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Time is up for trolls
If you are an anonymous troll who enjoys baiting and intimidating others online, this is not a good week for you. And if you are a big tech company that has not done enough to keep your users safe, this week is your wake-up call.
Because this is the first week in operation of the Morrison Government’s tough new Online Safety Act.
Under the Act, Australia’s eSafety Commissioner will for the first time have the power to order the removal of harmful cyber abuse of adults in cases where social media companies have failed to act on a complaint.
This builds on the highly effective laws against the cyberbullying of children that we introduced in 2015. Naturally, the threshold is higher for adults than for children. To meet the threshold for the new scheme, the abuse must be intended to cause serious harm to a particular adult and be “menacing, harassing or offensive in all the circumstances.”
Social media is a valuable resource that allows us to keep up with subjects of interest to us, and to connect with others who share those interests. But, as Erin Molan wrote here in The Telegraph last week, Australians have had enough of the toxic abuse that all too often is dished out on social media.
This world-leading law, dealing with the serious cyber abuse of adults, is just one of the features of the new Online Safety Act. It also gives the eSafety Commissioner stronger information gathering and investigative powers to unmask anonymous accounts.
It brings important new protections for children, extending the eSafety Commissioner’s powers to deal with cyberbullying beyond social media to include gaming platforms and other sites used by children.
The new Act gives eSafety stronger powers to enforce removal of illegal content—including child sexual exploitation material and terrorist content—no matter where in the world it is hosted. Services that host such appalling material may have their content delinked from search engines and their apps removed from app stores if they fail to comply with a takedown notice.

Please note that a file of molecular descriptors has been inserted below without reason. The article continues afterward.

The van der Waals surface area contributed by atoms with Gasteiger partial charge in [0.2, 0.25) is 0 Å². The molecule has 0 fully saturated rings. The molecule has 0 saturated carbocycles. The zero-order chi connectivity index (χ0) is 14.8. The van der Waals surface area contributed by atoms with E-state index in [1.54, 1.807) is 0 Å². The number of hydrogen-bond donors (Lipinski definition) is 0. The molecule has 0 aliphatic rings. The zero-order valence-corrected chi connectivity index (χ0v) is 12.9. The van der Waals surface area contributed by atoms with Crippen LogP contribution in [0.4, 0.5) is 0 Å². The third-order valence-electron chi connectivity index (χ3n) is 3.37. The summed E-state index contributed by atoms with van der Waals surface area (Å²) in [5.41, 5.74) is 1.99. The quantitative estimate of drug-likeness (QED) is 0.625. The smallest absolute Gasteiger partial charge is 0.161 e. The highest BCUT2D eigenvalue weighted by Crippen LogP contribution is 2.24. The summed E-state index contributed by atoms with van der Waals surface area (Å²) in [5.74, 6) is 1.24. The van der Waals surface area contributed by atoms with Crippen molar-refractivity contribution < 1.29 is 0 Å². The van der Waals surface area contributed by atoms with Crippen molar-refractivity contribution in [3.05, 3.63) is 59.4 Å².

And if individuals and organisations don’t act swiftly in response to an eSafety take-down notice, they may face significant financial penalties—up to $111,000 per offence for individuals and $555,000 for corporations.
This new Act is part of a coordinated approach by the Morrison Government to help make the internet safer for Australians. Late last year, the Prime Minister and the Attorney-General announced new anti-trolling laws that would help people who are defamed online to unmask their anonymous trolls more easily. If a big tech company fails to facilitate this, it risks becoming itself liable in defamation as publishers of the content.
Meanwhile, the parliamentary inquiry we announced in December is putting the safety practices of big tech under the microscope. The committee has been taking submissions and conducting public hearings, and will present its final report next month.
Also in December, we announced the formation of an Online Safety Youth Advisory Council to provide a direct voice to Government on the online safety issues that most concern young people. Nominations for the Council opened last week.
Australians love using the internet—and we all rightly expect to be protected by the rule of law when we gather together in the digital town square, just as when we gather in the physical town square. Delivering that protection has been a consistent focus for our Liberals and Nationals Government since we were elected in 2013.
We’ve come a long way, and today marks another big step forward in making the internet safer for Australians.
This article appeared in the Daily Telegraph on 25 January 2022